Estranging history: alterity and capitalism in speculative fiction
Vergara Ibacache, Tomás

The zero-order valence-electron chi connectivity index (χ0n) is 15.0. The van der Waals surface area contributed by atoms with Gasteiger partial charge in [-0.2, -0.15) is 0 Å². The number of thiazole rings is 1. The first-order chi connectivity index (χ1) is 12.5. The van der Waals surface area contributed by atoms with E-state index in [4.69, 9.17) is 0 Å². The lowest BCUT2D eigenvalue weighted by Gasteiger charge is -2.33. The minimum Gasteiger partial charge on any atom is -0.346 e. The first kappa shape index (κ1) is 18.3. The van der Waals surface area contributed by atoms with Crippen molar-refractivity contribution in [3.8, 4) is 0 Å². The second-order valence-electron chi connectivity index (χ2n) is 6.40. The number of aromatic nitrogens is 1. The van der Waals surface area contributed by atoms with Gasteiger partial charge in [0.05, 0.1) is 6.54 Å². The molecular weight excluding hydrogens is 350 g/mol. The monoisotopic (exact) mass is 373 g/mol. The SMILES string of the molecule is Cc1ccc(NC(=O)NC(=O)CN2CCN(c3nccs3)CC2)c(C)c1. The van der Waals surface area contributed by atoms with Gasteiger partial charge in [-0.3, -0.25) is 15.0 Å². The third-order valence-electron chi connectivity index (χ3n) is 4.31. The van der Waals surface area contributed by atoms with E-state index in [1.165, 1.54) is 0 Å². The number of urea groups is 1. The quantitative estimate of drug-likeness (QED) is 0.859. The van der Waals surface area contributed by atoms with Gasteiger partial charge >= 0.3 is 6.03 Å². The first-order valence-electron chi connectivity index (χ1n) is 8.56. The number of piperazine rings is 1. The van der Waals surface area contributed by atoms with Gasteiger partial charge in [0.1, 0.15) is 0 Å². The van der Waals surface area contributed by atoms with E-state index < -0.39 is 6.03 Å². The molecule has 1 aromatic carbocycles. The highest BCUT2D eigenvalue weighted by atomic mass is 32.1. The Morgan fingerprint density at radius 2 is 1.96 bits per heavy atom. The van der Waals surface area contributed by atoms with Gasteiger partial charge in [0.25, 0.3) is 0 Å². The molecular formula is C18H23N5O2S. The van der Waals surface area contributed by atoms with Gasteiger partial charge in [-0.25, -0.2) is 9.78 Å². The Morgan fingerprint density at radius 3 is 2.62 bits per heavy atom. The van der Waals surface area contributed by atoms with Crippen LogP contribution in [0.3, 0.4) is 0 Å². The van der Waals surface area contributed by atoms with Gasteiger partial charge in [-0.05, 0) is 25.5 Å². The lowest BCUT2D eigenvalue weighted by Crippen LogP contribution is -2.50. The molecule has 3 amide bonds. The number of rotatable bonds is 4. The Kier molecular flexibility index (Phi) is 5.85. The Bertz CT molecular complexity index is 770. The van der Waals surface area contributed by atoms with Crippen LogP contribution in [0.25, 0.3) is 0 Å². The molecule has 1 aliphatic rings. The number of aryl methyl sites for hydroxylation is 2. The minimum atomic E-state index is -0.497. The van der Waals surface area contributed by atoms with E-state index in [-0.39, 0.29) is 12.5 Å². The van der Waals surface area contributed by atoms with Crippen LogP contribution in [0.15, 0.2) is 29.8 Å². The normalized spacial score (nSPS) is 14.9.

Speculative fiction has been traditionally studied in Marxist literary criticism, following Darko Suvin’s paradigmatic model of science fiction, according to a hierarchical division of its multiple subgenres in terms of their assumed inherent political value. By drawing on an alternative genealogy of Marxist criticism, my dissertation attempts to achieve a non-hierarchical understanding of the estrangement connecting all varieties of speculative fiction. The objective of my thesis is to outline the political potential shared across the full spectrum of speculative fiction, along with its specific narrative strategies by which it critically engages with its historical context of production. My main point of contention is that speculative fiction performs an estrangement effect on historical reality that can potentially render visible the role of fantasies in the organisation of capitalist social practice. This narrative effect enables an anamorphic perspective by which the novel interprets and interrogates and conceptualises historical reality in a totalising manner. Each chapter deals with texts that productively engage with their context of production and are exemplary of major currents in contemporary speculative fiction. Chapter 1 deals with China Miéville’s Bas-Lag trilogy and its metaphorical use of Weird manifestations to assert a Marxist understanding of economic crises and promote revolutionary praxis. Chapter 2 examines neo-slave narratives in Octavia Butler’s Kindred and Colson Whitehead’s The Underground Railroad and argues that these novels implement speculative fiction tropes to render visible the afterlives of slavery in contemporary conditions of existence. Chapter 3 explores contemporary dystopian fiction in Jeff Noon’s Falling out of Cars and Mike McCormack’s Notes from a Coma, showing how the texts challenge cultural studies of postmodern schizophrenia. Chapter 4 analyses the use of social reproduction as the basis for patriarchal violence in the feminist narratives of Margaret Atwood’s The Handmaid’s Tale and Anne Charnock’s Dreams Before the Start of Time.